Northern Pines could cut psychiatric services
Substantial financial losses from psychiatric services have caused Northern Pines Mental Health Center to consider discontinuing psychiatric services offered there, according to mental health officials.
Mark Bublitz, executive director of Northern Pines, said the final decision will be made this November following two years of study. He said the center has incurred substantial losses ranging from $180,000 to $250,000 for more than four years.
According to Bublitz, insurance reimbursement for psychiatric services is poor and does not cover the actual cost of covering psychiatric services. He said he thinks many insurance companies fear psychiatric services are a financial black hole.
"Care for mental illness is some of the most effective treatments there is," said Bublitz in defense of the importance of psychiatry.
At the July 18 Wadena County Social Services Board meeting, director Paul Sailer said Wadena County has paid $230 of its $3,000 yearly budget to Northern Pines so far this year because the budget is set up for people not on health insurance and most people who use Northern Pines are insured.
According to Bublitz, 68.8 percent of Northern Pines clients served during the first six months of 2006 had their psychiatric services reimbursed from a public source. He said public sources include Medicare, Medicaid, Prepaid Medical Assistance and county-funded. Other clients use private insurance and Bublitz said the center provides a small number of people who have no coverage with free service.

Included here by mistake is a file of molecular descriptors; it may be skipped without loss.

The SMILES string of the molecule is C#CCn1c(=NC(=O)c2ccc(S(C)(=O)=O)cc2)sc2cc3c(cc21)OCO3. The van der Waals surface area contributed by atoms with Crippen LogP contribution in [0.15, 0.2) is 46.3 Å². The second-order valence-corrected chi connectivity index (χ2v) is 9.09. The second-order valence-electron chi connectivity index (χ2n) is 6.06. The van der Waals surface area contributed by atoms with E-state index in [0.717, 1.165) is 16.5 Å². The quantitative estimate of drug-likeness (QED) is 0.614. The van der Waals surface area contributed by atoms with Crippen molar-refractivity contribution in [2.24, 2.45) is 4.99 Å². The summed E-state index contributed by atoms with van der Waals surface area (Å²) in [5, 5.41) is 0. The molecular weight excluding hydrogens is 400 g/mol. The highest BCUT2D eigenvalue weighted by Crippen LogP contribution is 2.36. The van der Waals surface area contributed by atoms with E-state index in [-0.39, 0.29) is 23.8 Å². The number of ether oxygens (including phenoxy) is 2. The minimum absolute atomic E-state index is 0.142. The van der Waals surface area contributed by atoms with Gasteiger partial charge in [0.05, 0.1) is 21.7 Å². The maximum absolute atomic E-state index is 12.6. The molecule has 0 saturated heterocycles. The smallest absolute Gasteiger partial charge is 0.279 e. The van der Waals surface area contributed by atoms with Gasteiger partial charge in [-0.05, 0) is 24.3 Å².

The Minnesota Legislature mandated a 23 percent increase in Medicaid reimbursement effective on July 1, 2007, and Bublitz said this increase is a step in the right direction, but still does not cover the actual cost of psychiatry.
County Commissioner David Mattila is on the Board of Directors at Northern Pine Mental Health Center and he said if the center discontinues its psychiatric services, it will affect Wadena County.
Bublitz said so far this year Northern Pines has provided adult rehabilitative mental health services to 205 adults with a serious mental illness, including 97 residents of Wadena County. Bublitz added that in 2005, 90 percent of adults who live with a mental illness and received ARMHS were served by Northern Pines, according to the Minnesota Department of Human Services data for Wadena County.
Bublitz said the United States as a whole is experiencing a critical shortage of psychiatrists. He said he believes a decline in psychiatric services will affect all mental health patients in the region as there will be fewer psychiatrists available.
Bublitz said that 20 percent of Americans deal with some form of mental illness during their life and mental illnesses account for five of the top 10 causes of disability in the world.
"We hope to find a way to sustain psychiatry and to be able to provide this to the people who need it," Bublitz said.